The Contractor’s Guide to Jobsite Recycling

By courtney_patrick on 04/23/2018

Recycling bins for different materials

Construction sites in the U.S. produce millions of tons of waste every year! These work sites produce a variety of scrap materials, including wood, metal, PVC, drywall, roofing, cardboard, and paper. Most jobsites simply dispose of their waste by renting or buying a dumpster that they dump all their scraps into. Once full, they take it to a landfill or incinerator to be disposed of. This can be a costly process for many contractors. Jobsite recycling can be a better solution to save money and make better decisions for the environment.

Recycling Scraps

There are a variety of ways to recycle different types of scraps, including:

Close up of a pile of scrap metal


Recycling metal scraps is the probably the most profitable recycling solution for contractors. There are many companies across the United States that will purchase scrap metal for people to then melt and recycle it. Some of the scrap metals that are commonly recycled are copper, steel, aluminum, brass, iron, and wires.

Knowing which metals to recycle and how to do it can be frustrating, so here are some tips for properly recycling your scrap metal.

  1. To be classified as scrap metal, an item must be at least 50% metal.
  2. Any products that have removable metal should be separated and recycled accordingly. Ex: A nail with a plastic washer should be recycled separately, with the nail as scrap metal and the washer as plastic.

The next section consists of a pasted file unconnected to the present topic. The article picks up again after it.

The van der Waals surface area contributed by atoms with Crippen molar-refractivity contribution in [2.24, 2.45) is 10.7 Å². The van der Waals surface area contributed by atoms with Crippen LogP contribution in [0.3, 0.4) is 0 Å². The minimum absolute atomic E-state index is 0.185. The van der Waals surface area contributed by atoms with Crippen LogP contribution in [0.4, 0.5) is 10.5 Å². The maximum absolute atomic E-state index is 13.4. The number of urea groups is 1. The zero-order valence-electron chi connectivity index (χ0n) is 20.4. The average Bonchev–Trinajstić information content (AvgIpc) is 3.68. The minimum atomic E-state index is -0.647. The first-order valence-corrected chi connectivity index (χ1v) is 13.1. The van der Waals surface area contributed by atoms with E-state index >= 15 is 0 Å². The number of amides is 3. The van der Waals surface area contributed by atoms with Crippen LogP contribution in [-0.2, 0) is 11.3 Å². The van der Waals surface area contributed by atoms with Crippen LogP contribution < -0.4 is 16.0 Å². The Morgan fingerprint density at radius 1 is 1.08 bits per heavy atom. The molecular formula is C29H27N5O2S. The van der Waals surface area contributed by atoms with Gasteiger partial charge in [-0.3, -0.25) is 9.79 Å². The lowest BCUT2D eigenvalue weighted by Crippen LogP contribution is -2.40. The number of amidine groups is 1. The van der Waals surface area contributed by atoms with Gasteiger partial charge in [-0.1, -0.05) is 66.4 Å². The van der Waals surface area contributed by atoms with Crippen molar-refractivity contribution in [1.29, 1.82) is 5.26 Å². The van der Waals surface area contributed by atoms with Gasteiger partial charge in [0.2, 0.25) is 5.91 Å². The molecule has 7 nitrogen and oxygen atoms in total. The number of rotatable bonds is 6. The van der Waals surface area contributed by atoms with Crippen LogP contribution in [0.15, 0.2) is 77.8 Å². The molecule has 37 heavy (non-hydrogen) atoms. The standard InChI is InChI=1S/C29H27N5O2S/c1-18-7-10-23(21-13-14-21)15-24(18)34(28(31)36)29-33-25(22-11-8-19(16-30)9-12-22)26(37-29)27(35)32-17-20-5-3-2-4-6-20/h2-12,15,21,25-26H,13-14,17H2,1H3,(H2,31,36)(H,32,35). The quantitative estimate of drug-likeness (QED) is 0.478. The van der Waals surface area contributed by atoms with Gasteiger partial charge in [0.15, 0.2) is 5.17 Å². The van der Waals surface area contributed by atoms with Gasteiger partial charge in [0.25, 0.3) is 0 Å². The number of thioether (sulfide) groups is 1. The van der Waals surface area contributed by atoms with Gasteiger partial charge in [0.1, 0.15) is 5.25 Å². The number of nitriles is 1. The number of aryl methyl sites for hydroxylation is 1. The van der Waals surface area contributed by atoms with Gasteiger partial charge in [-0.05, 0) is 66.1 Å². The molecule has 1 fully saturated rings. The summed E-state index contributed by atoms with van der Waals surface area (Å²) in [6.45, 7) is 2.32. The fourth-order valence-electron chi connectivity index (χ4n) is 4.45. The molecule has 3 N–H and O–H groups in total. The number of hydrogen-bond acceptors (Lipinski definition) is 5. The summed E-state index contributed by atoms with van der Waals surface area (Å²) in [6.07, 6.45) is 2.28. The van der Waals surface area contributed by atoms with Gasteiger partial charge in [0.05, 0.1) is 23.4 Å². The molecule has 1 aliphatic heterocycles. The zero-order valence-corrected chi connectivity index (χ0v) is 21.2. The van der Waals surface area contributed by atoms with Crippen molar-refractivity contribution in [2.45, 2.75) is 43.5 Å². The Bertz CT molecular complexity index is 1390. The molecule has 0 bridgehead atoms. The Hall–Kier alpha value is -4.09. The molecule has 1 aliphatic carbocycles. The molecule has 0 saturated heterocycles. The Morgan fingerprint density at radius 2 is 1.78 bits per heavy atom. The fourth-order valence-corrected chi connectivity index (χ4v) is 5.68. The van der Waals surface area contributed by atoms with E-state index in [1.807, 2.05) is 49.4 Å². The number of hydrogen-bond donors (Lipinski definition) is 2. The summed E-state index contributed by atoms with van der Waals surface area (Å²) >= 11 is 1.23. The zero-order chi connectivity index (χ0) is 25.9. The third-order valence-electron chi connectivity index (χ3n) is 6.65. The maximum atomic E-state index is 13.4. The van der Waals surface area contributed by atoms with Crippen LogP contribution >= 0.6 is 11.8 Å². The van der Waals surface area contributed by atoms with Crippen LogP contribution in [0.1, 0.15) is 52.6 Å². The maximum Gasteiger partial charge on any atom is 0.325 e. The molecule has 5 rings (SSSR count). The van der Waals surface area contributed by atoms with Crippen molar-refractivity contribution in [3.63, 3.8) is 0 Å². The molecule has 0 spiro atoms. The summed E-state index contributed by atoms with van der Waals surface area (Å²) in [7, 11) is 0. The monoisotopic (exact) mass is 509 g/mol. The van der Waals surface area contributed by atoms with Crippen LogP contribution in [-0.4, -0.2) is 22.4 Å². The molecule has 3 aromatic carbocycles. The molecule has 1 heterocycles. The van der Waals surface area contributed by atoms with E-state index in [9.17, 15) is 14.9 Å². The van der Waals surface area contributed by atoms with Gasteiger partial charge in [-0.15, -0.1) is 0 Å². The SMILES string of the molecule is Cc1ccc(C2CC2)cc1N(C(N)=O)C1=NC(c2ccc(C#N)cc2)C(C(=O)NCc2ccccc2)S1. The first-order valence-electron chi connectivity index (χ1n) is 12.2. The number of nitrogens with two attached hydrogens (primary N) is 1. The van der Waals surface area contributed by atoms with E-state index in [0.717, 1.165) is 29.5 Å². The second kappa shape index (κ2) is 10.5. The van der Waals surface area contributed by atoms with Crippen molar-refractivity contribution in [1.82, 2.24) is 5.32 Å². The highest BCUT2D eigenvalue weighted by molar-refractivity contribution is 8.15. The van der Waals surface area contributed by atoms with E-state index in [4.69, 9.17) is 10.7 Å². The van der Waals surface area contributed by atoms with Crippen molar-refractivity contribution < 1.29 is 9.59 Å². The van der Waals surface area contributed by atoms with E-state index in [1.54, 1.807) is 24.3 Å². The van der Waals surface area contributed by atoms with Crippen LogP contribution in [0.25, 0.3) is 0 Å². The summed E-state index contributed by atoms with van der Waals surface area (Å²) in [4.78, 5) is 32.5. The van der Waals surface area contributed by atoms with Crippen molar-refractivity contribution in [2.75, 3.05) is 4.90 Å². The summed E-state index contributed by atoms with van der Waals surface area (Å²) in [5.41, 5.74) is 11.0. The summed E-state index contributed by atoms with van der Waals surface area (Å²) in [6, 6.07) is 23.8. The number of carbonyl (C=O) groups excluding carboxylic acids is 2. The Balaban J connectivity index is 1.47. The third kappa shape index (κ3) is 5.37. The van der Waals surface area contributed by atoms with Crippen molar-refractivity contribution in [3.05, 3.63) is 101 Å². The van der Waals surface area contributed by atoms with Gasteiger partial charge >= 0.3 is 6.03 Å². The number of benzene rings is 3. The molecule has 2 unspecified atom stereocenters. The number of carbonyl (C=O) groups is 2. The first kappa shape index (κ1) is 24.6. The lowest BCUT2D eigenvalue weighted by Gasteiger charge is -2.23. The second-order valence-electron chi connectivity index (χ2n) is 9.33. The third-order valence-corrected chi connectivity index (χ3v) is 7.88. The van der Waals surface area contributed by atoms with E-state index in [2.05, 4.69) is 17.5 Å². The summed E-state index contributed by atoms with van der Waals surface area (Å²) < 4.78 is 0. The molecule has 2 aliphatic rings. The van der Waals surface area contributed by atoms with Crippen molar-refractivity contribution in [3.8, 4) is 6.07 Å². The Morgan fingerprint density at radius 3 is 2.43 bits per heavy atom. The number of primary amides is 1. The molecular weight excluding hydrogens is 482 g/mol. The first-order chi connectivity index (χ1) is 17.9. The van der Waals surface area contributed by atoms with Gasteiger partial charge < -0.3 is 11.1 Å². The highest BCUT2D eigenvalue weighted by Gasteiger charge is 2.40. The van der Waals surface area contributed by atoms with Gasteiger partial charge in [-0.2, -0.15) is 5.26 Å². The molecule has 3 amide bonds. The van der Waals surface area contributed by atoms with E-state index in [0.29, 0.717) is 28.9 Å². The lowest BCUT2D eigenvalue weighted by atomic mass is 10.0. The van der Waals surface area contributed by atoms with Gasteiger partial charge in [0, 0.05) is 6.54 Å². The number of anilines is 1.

3. Scrap metal is classified under two classes, either ferrous or nonferrous.

    1. Ferrous metals contain iron and are magnetic.

    2. Nonferrous metals are all the other nonmagnetic metals.

  4. Earth911’s directory contains a list of scrap metal recyclers.

  5. Most scrap metal recyclers pay by the pound, with nonferrous scrap metals having an increased per/pound worth.

Metal is one of the most important recycled materials because unlike glass and plastic, which are artificially made, metal is a natural resource. So, make sure next time you have scrap metal, save it to be taken to recycler.

Jobsite of men working with drywall


Did you know, that drywall in landfills can cause water pollution, often leading to diarrhea and even in severe situations, vomiting? Drywall, when wet, produces sulfates that can often leak into the ground, and incinerated drywall produces a toxic gas called sulfur dioxide. Both are reasons that many green-focused organizations are pushing for the recycling of drywall on construction sites for environmental safety.

Drywall is relatively easy to recycle because it is made from gypsum, which has numerous uses. To recycle it, all you have to do is remove any contaminants (screws, nails, staples, etc) and find a local recycler on

Please note that if you are removing drywall from a home older than 1978, there may Asbestos in your walls which can lead to lung cancer, even after minor exposure.

Different types of PVC pipe on a table


PVC Pipe, or Polyvinyl Chloride, is a commonly used material within most buildings. PVC is made of 100% recyclable materials, but often gets thrown away.

There are two different types of recycling options for PVC pipes, mechanical, and chemical recycling.

  • Mechanical Recycling: Mechanical recycling turns PVC pipes into a new resource by grinding the material into a powder base.

  • Chemical Recycling: Chemical recycling breaks down the PVC pipe at a molecular level and removes any toxins.

Most of your local recycling plants will probably use mechanical recycling, but if you would prefer chemical recycling, you can probably find one in your area.

For further resources on recycling check-out this blog:

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